It is too easy to know everything, as long as it was recorded. Rarely, I glimpse a past that never was, a past that tugs at my chest and flashes brightly from behind my eyes. And then, it is gone. An echo might remain, just long enough to be remembered and then recognised at the next occurrence. Familiarity, an unreality, and not-reality always just out of reach. Sometimes, the historians among us catalog the signs of that history. These historians are inevitably like us, the forever unfulfilled and their actions, their motivations are understandable. Yet whenever they complete their work, the results are not dissimilar to violation. Private longings, invested affections, splendid imaginings all laid bare for the purpose of objective posterity. Once rendered, they become banal, generic and even hostile. Such is nostalgia.
I do not wish to take you to my own nostalgia zone, after all should we meet - and we would - then we would both know where and when. And so that place that never was, will be and through being brought into existence, it will be lost. Rather, I want you to come with me so we might explore a technique for comprehending those non-places, non-times without destroying them. But let me warn you, should you learn a way to and then spend too long there, the result will and can only be one of such minor grief that it will soon be forgotten. And to reduce something so fleeting and magnificent to a something to sad and insignificant as to be forgotten is a crime against beauty itself.
Have you read Deleuze? I have. So many times in fact that I hardly know what I know about him any more, so many times that I wonder were the fetishes different, the proclivities slightly tweaked, would the writing be my own? I may be arrogant but not sufficiently so to claim his as my own. My point is that the continual resonance I experience while reading him suggests an affinity more than superficial. Undoubtedly, not being the most astute nor informed participant in philosophy there is much that I miss, mistake and simply cannot see in him. Yet, roaming upon the logic within his pages, I find that I dig up, put together, am dug up and reconstructed in ways both familiar and foreign. I trace this affinity to Zen. As a young boy, I loved the seeming paradoxes of Zen Buddhism, the way that explanation of even the simplest principle would take such a long, convoluted path leading back to the initial utterance. A thought, a moment that must be apprehended as it exists. The elegance of Deleuze and of Zen is that we are allowed moments to experience non-existence.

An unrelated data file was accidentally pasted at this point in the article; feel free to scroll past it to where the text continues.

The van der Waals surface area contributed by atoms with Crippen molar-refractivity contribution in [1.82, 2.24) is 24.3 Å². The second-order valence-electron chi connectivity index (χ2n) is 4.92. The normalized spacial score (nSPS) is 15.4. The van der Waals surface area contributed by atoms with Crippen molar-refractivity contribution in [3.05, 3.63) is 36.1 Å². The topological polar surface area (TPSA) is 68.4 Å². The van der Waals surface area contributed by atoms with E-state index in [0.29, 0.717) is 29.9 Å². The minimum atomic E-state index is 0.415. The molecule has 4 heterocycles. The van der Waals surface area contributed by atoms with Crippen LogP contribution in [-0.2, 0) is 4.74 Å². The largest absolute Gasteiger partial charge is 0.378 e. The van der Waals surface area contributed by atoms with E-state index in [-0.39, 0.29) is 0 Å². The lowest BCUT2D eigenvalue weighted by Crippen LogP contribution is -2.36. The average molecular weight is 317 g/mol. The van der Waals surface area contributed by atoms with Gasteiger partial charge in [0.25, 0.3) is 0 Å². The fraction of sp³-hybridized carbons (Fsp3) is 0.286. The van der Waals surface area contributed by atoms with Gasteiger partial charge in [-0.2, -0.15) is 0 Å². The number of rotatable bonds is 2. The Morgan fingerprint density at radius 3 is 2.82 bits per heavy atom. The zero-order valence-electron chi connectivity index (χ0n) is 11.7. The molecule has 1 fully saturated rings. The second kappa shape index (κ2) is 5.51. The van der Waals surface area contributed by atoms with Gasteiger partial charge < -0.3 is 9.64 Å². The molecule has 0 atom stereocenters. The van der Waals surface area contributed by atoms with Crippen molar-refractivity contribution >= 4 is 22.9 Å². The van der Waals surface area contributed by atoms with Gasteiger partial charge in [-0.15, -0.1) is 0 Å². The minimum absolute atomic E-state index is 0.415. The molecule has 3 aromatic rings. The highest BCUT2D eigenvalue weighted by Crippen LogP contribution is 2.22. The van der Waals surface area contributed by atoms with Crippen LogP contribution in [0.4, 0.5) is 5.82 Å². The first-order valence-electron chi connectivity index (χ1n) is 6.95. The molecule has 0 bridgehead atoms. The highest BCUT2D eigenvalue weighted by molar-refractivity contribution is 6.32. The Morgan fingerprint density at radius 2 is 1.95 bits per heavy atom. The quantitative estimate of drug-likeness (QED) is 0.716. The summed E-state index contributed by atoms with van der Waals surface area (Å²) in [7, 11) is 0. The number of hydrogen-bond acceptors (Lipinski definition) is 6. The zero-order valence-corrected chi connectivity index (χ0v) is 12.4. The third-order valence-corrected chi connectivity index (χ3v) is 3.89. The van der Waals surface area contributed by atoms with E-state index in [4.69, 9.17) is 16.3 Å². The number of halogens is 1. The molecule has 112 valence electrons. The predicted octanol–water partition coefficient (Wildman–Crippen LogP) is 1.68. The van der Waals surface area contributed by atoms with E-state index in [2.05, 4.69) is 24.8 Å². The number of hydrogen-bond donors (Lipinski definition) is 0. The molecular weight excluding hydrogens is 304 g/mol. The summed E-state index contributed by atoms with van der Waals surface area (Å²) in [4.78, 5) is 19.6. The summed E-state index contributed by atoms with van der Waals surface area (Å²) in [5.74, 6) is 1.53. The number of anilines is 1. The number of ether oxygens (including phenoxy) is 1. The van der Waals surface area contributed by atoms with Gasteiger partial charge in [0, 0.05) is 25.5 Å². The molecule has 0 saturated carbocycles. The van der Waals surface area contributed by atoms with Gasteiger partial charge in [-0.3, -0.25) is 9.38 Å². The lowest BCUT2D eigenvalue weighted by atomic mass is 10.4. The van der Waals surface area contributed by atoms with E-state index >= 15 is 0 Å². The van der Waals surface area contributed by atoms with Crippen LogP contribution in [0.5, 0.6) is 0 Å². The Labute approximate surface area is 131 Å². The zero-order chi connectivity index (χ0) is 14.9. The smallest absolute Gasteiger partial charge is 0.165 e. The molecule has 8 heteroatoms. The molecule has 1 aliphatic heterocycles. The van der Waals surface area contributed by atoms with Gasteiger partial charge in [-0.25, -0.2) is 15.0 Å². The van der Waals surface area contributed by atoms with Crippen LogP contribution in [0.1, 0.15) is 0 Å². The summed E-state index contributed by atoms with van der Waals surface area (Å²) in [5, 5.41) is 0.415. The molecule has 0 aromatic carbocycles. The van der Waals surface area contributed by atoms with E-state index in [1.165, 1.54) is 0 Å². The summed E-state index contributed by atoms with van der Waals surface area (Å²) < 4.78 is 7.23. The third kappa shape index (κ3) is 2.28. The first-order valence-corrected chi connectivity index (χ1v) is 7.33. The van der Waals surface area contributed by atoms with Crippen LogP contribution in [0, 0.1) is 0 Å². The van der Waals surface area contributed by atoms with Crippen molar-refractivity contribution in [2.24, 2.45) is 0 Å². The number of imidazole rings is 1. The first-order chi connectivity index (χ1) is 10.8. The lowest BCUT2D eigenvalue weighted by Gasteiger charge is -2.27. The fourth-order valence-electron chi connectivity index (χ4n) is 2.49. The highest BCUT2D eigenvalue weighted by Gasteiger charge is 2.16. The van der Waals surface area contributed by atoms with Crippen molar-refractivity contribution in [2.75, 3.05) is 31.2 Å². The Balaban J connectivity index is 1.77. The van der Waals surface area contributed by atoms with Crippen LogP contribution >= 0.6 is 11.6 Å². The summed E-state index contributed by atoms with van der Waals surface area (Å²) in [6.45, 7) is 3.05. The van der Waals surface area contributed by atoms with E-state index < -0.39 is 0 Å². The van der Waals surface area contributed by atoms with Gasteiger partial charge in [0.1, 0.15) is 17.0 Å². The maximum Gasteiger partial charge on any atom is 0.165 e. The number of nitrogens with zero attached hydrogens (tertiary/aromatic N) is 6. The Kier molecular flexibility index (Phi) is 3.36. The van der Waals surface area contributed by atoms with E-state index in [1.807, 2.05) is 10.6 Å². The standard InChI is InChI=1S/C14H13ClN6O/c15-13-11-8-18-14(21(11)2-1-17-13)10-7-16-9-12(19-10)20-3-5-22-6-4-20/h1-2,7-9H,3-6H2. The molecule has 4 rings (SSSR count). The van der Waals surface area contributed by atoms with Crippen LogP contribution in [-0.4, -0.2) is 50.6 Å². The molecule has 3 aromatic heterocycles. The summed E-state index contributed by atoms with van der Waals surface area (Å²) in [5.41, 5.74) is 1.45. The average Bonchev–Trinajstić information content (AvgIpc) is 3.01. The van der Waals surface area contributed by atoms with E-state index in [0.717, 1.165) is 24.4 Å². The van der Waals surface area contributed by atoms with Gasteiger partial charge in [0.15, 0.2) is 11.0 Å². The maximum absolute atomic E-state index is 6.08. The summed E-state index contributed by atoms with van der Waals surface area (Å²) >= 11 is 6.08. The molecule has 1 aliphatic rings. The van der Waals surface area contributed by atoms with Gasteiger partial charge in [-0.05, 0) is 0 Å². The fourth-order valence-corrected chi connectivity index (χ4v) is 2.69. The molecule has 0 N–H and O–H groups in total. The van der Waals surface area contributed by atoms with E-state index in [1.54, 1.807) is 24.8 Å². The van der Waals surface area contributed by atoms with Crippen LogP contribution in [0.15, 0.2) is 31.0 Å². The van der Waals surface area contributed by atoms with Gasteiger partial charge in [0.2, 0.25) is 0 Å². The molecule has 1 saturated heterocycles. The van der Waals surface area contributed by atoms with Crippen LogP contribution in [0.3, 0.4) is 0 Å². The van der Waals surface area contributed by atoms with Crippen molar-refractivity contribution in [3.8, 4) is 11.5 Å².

Deleuze’s legendary equation:
Where n is the multiple and one is the single, unified whole. In the same way, Zen urges us to consider existence without a self. To me this has never been about mediation, trances or drug taking. Rather, non-existence is a subtraction of the self. Now, while this is clearly impossible, this is also what makes it possible, for there are simply too many gaps and just too much infinity for our stubborn assemblages of culture, memory and language to categorise and cognise.Thus, the rush toward and the flight away from our infinity realm nostalgia, the accompanying anticipation and loss is an integral part of the experience. It is an unpredictable recurring melody relying equally on the movement in space between as on the articulations themselves. The momentary fragment may not be inhabited for longer than the time taken to see it, but it may be recognised as always existing.